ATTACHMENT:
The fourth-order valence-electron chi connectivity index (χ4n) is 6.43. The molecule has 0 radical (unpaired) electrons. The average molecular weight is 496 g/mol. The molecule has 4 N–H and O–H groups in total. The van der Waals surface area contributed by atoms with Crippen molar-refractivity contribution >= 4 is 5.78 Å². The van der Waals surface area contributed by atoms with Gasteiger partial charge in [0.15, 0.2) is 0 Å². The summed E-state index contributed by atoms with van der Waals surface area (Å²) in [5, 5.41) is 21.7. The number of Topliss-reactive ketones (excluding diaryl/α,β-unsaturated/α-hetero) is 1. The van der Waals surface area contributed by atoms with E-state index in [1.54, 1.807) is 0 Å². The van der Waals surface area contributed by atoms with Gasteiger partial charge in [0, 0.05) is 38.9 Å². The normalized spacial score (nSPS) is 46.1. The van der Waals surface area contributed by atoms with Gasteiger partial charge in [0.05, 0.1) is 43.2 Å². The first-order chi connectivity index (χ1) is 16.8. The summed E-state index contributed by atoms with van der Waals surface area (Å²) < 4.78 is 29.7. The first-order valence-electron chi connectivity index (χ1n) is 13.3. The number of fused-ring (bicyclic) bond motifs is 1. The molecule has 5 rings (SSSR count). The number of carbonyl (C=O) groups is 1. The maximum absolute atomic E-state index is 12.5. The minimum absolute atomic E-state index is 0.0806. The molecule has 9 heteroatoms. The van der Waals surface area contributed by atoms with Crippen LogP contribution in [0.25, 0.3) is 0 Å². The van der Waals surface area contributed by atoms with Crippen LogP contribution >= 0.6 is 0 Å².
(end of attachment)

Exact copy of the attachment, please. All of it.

The fourth-order valence-electron chi connectivity index (χ4n) is 6.43. The molecule has 0 radical (unpaired) electrons. The average molecular weight is 496 g/mol. The molecule has 4 N–H and O–H groups in total. The van der Waals surface area contributed by atoms with Crippen molar-refractivity contribution >= 4 is 5.78 Å². The van der Waals surface area contributed by atoms with Gasteiger partial charge in [0.15, 0.2) is 0 Å². The summed E-state index contributed by atoms with van der Waals surface area (Å²) in [5, 5.41) is 21.7. The number of Topliss-reactive ketones (excluding diaryl/α,β-unsaturated/α-hetero) is 1. The van der Waals surface area contributed by atoms with E-state index in [1.54, 1.807) is 0 Å². The van der Waals surface area contributed by atoms with Gasteiger partial charge in [0, 0.05) is 38.9 Å². The normalized spacial score (nSPS) is 46.1. The van der Waals surface area contributed by atoms with Gasteiger partial charge in [0.05, 0.1) is 43.2 Å². The first-order chi connectivity index (χ1) is 16.8. The summed E-state index contributed by atoms with van der Waals surface area (Å²) < 4.78 is 29.7. The first-order valence-electron chi connectivity index (χ1n) is 13.3. The number of fused-ring (bicyclic) bond motifs is 1. The molecule has 5 rings (SSSR count). The number of carbonyl (C=O) groups is 1. The maximum absolute atomic E-state index is 12.5. The minimum absolute atomic E-state index is 0.0806. The molecule has 9 heteroatoms. The van der Waals surface area contributed by atoms with Crippen LogP contribution in [0.25, 0.3) is 0 Å². The van der Waals surface area contributed by atoms with Crippen LogP contribution >= 0.6 is 0 Å².